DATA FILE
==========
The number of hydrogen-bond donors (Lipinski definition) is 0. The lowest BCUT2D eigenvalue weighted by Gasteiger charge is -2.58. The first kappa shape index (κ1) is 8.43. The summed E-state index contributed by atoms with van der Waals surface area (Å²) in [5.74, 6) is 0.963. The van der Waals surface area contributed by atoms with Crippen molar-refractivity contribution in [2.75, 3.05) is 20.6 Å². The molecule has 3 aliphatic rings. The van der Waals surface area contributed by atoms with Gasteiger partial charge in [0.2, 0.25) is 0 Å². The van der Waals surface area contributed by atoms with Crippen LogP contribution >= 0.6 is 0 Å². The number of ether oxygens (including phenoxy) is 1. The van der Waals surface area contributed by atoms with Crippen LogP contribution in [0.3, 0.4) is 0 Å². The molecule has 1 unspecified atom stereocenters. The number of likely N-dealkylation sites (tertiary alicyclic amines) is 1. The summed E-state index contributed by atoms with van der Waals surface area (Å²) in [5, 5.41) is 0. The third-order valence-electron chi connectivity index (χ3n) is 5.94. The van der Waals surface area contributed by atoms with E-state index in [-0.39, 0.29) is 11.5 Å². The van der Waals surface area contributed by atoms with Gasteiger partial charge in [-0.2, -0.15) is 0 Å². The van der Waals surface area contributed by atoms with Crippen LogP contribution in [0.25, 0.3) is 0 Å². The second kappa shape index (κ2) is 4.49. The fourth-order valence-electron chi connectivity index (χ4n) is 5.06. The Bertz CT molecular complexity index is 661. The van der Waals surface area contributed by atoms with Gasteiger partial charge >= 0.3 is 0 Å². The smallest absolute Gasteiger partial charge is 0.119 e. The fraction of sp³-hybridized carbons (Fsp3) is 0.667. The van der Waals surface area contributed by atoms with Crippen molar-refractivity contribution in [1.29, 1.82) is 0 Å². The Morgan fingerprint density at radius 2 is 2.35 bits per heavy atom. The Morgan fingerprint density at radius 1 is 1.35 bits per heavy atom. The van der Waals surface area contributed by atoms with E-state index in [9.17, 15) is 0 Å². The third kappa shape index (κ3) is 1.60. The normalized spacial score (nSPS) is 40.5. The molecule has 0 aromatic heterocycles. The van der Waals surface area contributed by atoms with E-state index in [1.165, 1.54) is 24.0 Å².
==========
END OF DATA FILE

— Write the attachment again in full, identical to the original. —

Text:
The number of hydrogen-bond donors (Lipinski definition) is 0. The lowest BCUT2D eigenvalue weighted by Gasteiger charge is -2.58. The first kappa shape index (κ1) is 8.43. The summed E-state index contributed by atoms with van der Waals surface area (Å²) in [5.74, 6) is 0.963. The van der Waals surface area contributed by atoms with Crippen molar-refractivity contribution in [2.75, 3.05) is 20.6 Å². The molecule has 3 aliphatic rings. The van der Waals surface area contributed by atoms with Gasteiger partial charge in [0.2, 0.25) is 0 Å². The van der Waals surface area contributed by atoms with Crippen LogP contribution >= 0.6 is 0 Å². The number of ether oxygens (including phenoxy) is 1. The van der Waals surface area contributed by atoms with Crippen LogP contribution in [0.3, 0.4) is 0 Å². The molecule has 1 unspecified atom stereocenters. The number of likely N-dealkylation sites (tertiary alicyclic amines) is 1. The summed E-state index contributed by atoms with van der Waals surface area (Å²) in [5, 5.41) is 0. The third-order valence-electron chi connectivity index (χ3n) is 5.94. The van der Waals surface area contributed by atoms with E-state index in [-0.39, 0.29) is 11.5 Å². The van der Waals surface area contributed by atoms with Gasteiger partial charge in [-0.2, -0.15) is 0 Å². The van der Waals surface area contributed by atoms with Crippen LogP contribution in [0.25, 0.3) is 0 Å². The second kappa shape index (κ2) is 4.49. The fourth-order valence-electron chi connectivity index (χ4n) is 5.06. The Bertz CT molecular complexity index is 661. The van der Waals surface area contributed by atoms with Gasteiger partial charge >= 0.3 is 0 Å². The smallest absolute Gasteiger partial charge is 0.119 e. The fraction of sp³-hybridized carbons (Fsp3) is 0.667. The van der Waals surface area contributed by atoms with Crippen molar-refractivity contribution in [1.29, 1.82) is 0 Å². The Morgan fingerprint density at radius 2 is 2.35 bits per heavy atom. The Morgan fingerprint density at radius 1 is 1.35 bits per heavy atom. The van der Waals surface area contributed by atoms with E-state index in [9.17, 15) is 0 Å². The third kappa shape index (κ3) is 1.60. The normalized spacial score (nSPS) is 40.5. The molecule has 0 aromatic heterocycles. The van der Waals surface area contributed by atoms with E-state index in [1.165, 1.54) is 24.0 Å².